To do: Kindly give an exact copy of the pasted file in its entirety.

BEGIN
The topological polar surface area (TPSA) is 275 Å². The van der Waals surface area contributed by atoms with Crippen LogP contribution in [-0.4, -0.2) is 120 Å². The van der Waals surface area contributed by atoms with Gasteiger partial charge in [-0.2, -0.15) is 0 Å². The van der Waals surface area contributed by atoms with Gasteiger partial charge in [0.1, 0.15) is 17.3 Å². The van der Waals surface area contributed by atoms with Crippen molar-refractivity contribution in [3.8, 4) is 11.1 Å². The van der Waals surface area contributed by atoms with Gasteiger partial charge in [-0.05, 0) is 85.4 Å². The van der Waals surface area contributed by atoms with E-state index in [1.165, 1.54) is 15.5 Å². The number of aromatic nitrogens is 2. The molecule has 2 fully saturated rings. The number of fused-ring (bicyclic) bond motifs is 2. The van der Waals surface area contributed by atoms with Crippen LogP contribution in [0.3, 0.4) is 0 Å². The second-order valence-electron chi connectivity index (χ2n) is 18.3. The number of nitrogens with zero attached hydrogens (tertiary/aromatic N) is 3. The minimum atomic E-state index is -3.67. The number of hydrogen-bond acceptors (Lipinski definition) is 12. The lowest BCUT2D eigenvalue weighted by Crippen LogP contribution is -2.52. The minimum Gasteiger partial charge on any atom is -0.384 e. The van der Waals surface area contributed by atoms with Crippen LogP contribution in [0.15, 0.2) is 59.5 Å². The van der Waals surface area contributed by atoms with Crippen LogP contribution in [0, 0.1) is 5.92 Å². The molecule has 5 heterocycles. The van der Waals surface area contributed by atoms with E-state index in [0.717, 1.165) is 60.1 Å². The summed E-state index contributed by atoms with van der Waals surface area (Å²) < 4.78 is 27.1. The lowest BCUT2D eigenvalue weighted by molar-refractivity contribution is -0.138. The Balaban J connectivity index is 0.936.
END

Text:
The topological polar surface area (TPSA) is 275 Å². The van der Waals surface area contributed by atoms with Crippen LogP contribution in [-0.4, -0.2) is 120 Å². The van der Waals surface area contributed by atoms with Gasteiger partial charge in [-0.2, -0.15) is 0 Å². The van der Waals surface area contributed by atoms with Gasteiger partial charge in [0.1, 0.15) is 17.3 Å². The van der Waals surface area contributed by atoms with Crippen molar-refractivity contribution in [3.8, 4) is 11.1 Å². The van der Waals surface area contributed by atoms with Gasteiger partial charge in [-0.05, 0) is 85.4 Å². The van der Waals surface area contributed by atoms with E-state index in [1.165, 1.54) is 15.5 Å². The number of aromatic nitrogens is 2. The molecule has 2 fully saturated rings. The number of fused-ring (bicyclic) bond motifs is 2. The van der Waals surface area contributed by atoms with Crippen LogP contribution in [0.3, 0.4) is 0 Å². The second-order valence-electron chi connectivity index (χ2n) is 18.3. The number of nitrogens with zero attached hydrogens (tertiary/aromatic N) is 3. The minimum atomic E-state index is -3.67. The number of hydrogen-bond acceptors (Lipinski definition) is 12. The lowest BCUT2D eigenvalue weighted by Crippen LogP contribution is -2.52. The minimum Gasteiger partial charge on any atom is -0.384 e. The van der Waals surface area contributed by atoms with Crippen LogP contribution in [0.15, 0.2) is 59.5 Å². The van der Waals surface area contributed by atoms with Crippen LogP contribution in [0, 0.1) is 5.92 Å². The molecule has 5 heterocycles. The van der Waals surface area contributed by atoms with E-state index in [0.717, 1.165) is 60.1 Å². The summed E-state index contributed by atoms with van der Waals surface area (Å²) < 4.78 is 27.1. The lowest BCUT2D eigenvalue weighted by molar-refractivity contribution is -0.138. The Balaban J connectivity index is 0.936.